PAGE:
Erfahrungen mit e-government in Japan und Deutschland

  • Arne Fahje


Administrative reform has been high on the political agenda in Japan for quite some time now, and, as in most other countries, the introduction of information technology (IT) to administration offices is seen as a vital part of this. However, Japan has long been slow to join in the development of e-government features, which have been in successful operation for quite some time now in the U.S., Canada, and the Scandinavian countries. In Germany, the federal government started the initiatives Bund Online 2005 and Media@Komm to promote e-government services on all levels of government.

The Japanese government launched the “e-Japan Initiative” in January 2001 to help Japan catch up with the development of the so-called “IT Society.” Part of this initiative is also the promotion of e-government services. The aim of this initiative is to offer 98% of national government services online by the end of 2003. A large number of services have already been introduced by the national government and on the local level.

One of the main obstacles for a broad usage of e-government functions, though, is the secure identification of the parties to a transaction and the replacement of requirements for written declarations by equally secure electronic methods. The Japanese Digital Signatures Act of 2001 opened the way for national standards in electronic identification through a qualified digital signature similar to that laid out in the EU directive of January 2000. This is also accepted as a standard in the area of administrative procedures, and the ministries concerned have been authorized by the national government to alter their respective laws to allow electronic communication with the use of digital signatures. A Law on Municipal Signature Providers and Online Administrative Procedures was introduced to the Diet in June 2002, and an already-passed alteration to the Notary Act allows Japanese notaries to digitally certify certain documents.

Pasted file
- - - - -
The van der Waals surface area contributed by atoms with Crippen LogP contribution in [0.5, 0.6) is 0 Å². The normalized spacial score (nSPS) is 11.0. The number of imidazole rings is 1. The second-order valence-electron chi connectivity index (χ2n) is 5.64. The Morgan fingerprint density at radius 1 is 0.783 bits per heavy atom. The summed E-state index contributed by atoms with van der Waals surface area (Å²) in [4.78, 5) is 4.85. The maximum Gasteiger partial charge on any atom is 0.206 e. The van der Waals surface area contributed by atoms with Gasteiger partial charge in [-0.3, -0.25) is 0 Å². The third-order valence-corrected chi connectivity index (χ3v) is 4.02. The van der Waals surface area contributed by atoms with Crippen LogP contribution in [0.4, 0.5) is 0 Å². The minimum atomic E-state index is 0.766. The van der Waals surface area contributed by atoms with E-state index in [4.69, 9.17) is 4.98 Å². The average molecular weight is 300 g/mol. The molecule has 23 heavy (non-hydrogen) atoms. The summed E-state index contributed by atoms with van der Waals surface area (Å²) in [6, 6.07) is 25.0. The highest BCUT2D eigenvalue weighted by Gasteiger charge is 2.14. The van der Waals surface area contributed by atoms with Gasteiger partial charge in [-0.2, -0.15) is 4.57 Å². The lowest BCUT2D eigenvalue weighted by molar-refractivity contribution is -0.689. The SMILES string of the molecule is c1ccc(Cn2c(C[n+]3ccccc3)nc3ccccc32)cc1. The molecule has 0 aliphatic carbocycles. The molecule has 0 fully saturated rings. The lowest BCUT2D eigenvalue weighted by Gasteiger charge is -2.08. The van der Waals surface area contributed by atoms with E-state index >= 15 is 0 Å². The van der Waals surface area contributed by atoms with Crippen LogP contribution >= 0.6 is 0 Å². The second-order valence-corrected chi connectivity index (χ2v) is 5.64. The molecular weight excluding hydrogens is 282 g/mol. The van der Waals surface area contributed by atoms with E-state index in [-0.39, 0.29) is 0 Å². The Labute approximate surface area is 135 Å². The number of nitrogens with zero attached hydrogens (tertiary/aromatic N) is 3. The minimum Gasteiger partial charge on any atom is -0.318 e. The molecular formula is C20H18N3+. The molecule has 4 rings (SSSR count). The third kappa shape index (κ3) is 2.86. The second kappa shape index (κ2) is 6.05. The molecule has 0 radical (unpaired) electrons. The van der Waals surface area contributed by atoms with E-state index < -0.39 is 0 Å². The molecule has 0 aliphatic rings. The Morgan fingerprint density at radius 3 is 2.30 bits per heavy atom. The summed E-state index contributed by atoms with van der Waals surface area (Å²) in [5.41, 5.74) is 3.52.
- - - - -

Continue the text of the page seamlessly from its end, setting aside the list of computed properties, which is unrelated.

Another problem to be solved is the security of personal data. This has been illustrated by the fierce discussion surrounding the introduction of a national population registry in Japan in 2002. Together with a national registry, the idea of connecting the traditional personal seal system with digital signatures might also come a little closer to reality.